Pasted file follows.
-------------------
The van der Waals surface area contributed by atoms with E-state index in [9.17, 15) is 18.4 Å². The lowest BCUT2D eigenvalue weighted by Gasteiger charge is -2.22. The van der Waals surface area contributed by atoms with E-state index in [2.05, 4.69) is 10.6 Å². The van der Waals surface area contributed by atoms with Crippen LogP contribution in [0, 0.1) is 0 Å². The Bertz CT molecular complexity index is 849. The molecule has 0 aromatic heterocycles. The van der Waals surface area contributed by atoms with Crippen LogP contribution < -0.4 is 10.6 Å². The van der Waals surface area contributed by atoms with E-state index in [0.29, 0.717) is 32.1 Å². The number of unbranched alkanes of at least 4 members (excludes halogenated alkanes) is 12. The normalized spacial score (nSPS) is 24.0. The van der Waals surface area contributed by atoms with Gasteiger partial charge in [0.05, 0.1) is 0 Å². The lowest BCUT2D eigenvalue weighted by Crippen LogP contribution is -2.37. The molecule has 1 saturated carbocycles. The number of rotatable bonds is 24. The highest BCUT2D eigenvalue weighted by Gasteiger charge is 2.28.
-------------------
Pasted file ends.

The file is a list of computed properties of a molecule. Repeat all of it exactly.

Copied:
The van der Waals surface area contributed by atoms with E-state index in [9.17, 15) is 18.4 Å². The lowest BCUT2D eigenvalue weighted by Gasteiger charge is -2.22. The van der Waals surface area contributed by atoms with E-state index in [2.05, 4.69) is 10.6 Å². The van der Waals surface area contributed by atoms with Crippen LogP contribution in [0, 0.1) is 0 Å². The Bertz CT molecular complexity index is 849. The molecule has 0 aromatic heterocycles. The van der Waals surface area contributed by atoms with Crippen LogP contribution < -0.4 is 10.6 Å². The van der Waals surface area contributed by atoms with E-state index in [0.29, 0.717) is 32.1 Å². The number of unbranched alkanes of at least 4 members (excludes halogenated alkanes) is 12. The normalized spacial score (nSPS) is 24.0. The van der Waals surface area contributed by atoms with Gasteiger partial charge in [0.05, 0.1) is 0 Å². The lowest BCUT2D eigenvalue weighted by Crippen LogP contribution is -2.37. The molecule has 1 saturated carbocycles. The number of rotatable bonds is 24. The highest BCUT2D eigenvalue weighted by Gasteiger charge is 2.28.